Keeping up with the Trumps: Rough reality for the Secret Service

Sébastien Blanc - Agence France-Presse
Keeping up with the Trumps: Rough reality for the Secret Service
US First Lady Melania Trump (R) and US President Donald Trump (C) await the arrival of Chinese President Xi Jinping and his wife Peng Liyuan at the Mar-a-Lago estate in West Palm Beach, Florida, on April 6, 2017.
Jim Watson / AFP
WASHINGTON, United States — Splitting their life between Washington, New York and their palatial Mar-a-Lago club in Florida, the family of Donald Trump has given the US presidency a more jet-set feel.
But for the US Secret Service agents who protect them 24 hours a day, keeping up with the Trumps is a non-stop ordeal, physically and financially.
The president, his wife Melania, five children—and their children—live in multiple cities, and take their own business and vacation trips. The only common thread? Their convoys of large SUVs with tinted windows.
The entire security operation is hugely complicated by Trump himself, who takes pride in being unpredictable.
With such an unorthodox president, the bodyguard ranks have had to be beefed up to ensure his protection, said counter-terrorism expert James Reese.
"To do this job as well as they do, they need planned breaks so their situational awareness and alertness is always at the cutting edge," Reese told AFP.

New York, Washington and Florida

Former President Barack Obama, his wife, and two daughters all lived in the White House in Washington.
Trump's wife Melania has chosen to remain for now with their 11-year-old son Barron in their three-story gilded Fifth Avenue penthouse in New York. 
The Secret Service stands guard over the entire 68-story building, and also drives Barron to school and back every day.
Daughter Ivanka, 35, has relocated to Washington with her husband Jared Kushner and their three children. 
Both Ivanka and Kushner are senior aides to Trump. Their family lives in a mansion in the affluent Kalorama neighborhood, more than 3.2 kilometers from the White House.
They receive a 24-hour guard and a motorcade whenever the power couple heads to work.
Trump's grown sons Eric and Don Jr, who have taken control of the family's real estate empire, also get constant protection. That includes an escort of beefy guards wearing dark glasses and earpieces whenever they travel to Trump properties in distant lands.
His daughter Tiffany also has a security detail.

Caribbean, Dubai, Ireland

The costs are substantial. A simple trip Eric made to Uruguay in January cost American taxpayers $100,000.
In February, the two brothers traveled to Vancouver to inaugurate a new hotel, accompanied by their spouses and sister Tiffany. They went to Dubai to open a golf course. Before that, Eric visited a tourist project in the Dominican Republic.
And last month Don, Eric and Ivanka took their families to the Rocky Mountain resort of Aspen, Colorado for a ski break, dragging along a brigade of no less than 100 security minders.
According to the Aspen Times, the Secret Service spent $12,000 just renting their own ski equipment in order to keep up with the family on the powdery slopes.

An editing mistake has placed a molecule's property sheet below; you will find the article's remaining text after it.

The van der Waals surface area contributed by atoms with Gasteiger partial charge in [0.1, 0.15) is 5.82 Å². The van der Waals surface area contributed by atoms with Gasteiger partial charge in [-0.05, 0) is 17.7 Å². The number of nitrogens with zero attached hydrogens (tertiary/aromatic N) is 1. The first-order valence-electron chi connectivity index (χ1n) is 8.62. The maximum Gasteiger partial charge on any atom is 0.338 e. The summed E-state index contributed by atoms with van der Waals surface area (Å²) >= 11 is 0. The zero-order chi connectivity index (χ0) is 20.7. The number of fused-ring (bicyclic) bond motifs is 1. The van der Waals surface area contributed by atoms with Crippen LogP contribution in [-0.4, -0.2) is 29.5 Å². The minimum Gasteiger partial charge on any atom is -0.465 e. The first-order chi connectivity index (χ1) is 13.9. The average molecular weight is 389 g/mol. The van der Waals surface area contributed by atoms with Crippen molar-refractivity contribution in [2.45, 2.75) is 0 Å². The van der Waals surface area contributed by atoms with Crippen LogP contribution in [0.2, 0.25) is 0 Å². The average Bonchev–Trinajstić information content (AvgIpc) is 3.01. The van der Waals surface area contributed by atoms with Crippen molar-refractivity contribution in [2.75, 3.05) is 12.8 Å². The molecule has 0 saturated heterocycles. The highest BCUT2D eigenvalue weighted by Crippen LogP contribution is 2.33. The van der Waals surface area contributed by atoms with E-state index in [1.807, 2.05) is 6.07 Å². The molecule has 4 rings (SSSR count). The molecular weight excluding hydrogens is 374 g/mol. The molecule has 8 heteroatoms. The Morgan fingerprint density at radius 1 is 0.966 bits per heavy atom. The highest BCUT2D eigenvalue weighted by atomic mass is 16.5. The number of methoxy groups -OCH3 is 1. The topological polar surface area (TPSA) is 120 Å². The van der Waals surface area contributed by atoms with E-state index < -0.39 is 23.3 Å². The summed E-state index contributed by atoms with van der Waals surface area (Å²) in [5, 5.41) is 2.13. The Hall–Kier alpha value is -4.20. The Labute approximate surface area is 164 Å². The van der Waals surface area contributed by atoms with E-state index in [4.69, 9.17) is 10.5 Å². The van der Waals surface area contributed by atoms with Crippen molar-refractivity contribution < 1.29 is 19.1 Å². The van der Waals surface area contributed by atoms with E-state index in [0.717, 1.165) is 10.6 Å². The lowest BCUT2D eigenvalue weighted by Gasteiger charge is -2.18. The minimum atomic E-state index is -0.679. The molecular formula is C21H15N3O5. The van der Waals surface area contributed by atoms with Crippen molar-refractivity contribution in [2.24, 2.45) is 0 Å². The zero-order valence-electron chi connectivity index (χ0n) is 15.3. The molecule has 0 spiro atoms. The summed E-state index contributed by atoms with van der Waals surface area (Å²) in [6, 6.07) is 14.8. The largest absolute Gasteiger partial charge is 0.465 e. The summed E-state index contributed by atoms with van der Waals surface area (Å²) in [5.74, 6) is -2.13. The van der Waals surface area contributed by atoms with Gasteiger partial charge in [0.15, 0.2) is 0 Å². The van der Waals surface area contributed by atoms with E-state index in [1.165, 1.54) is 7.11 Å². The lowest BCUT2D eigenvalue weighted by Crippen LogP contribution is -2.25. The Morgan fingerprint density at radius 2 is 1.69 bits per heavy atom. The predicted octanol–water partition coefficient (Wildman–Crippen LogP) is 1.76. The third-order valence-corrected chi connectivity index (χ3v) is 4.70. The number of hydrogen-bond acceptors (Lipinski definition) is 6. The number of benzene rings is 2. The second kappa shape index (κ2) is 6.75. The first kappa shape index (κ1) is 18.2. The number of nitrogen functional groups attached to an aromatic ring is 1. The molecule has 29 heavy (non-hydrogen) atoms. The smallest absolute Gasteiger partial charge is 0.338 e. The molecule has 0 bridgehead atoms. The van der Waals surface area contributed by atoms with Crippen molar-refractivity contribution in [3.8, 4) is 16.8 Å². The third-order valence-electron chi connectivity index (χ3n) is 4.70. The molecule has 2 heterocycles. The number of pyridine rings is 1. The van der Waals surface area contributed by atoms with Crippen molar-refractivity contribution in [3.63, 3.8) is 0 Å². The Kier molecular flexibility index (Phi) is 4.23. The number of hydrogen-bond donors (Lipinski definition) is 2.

In the most recent trip, Eric headed to Dublin this week. According to CBS television, the Secret Service spent $4,030 for limousines and $11,261 for hotel rooms.
The agency has had to beef up the number of agents assigned to the president and his family by 40 percent, according to The New York Times. 
"They are flat-out worn out," Congressman Jason Chaffetz, Republican chairman of the House government oversight committee, told the Times.

Mar-a-Lago vs. Camp David

The Secret Service is asking for an extra $60 million for the coming year for the extra cost of protecting the Trumps, The Washington Post reported.
That will go towards things like renting their own work space in Trump Tower, and renting golf carts to use for patrols whenever Trump heads to Mar-a-Lago—which so far has meant most weekends.
Trump's country club in Palm Beach, built in the 1920s, is a security nightmare, sandwiched between the ocean and an inlet, serviced by one road that frequently gets jammed with traffic. 
That means a larger Secret Service detachment, bolstered by the local police, and Coast Guard patrols offshore on both sides.
"The major challenge is the size of the complex," said Reese. "It was not built to the standards that are used to protect" presidents.
But Trump prefers that to the traditional presidential getaway, isolated Camp David in the Catoctin Mountains of northern Maryland, a short helicopter hop from the White House.
"The presidential retreat in Camp David is remote and much easier to defend than a publicly accessible facility in the heart of Palm Beach," said Douglas Smith, former assistant secretary at the Department of Homeland Security.
The government has not revealed how much all this is costing, but it is certainly considerable. One trip to Palm Beach in 2013 by Obama cost $3 million.
But Reese counsels against comparisons. The budget "is always changing and the Secret Service must be fluid and flexible with a president who is rewriting the rules day to day," he said.



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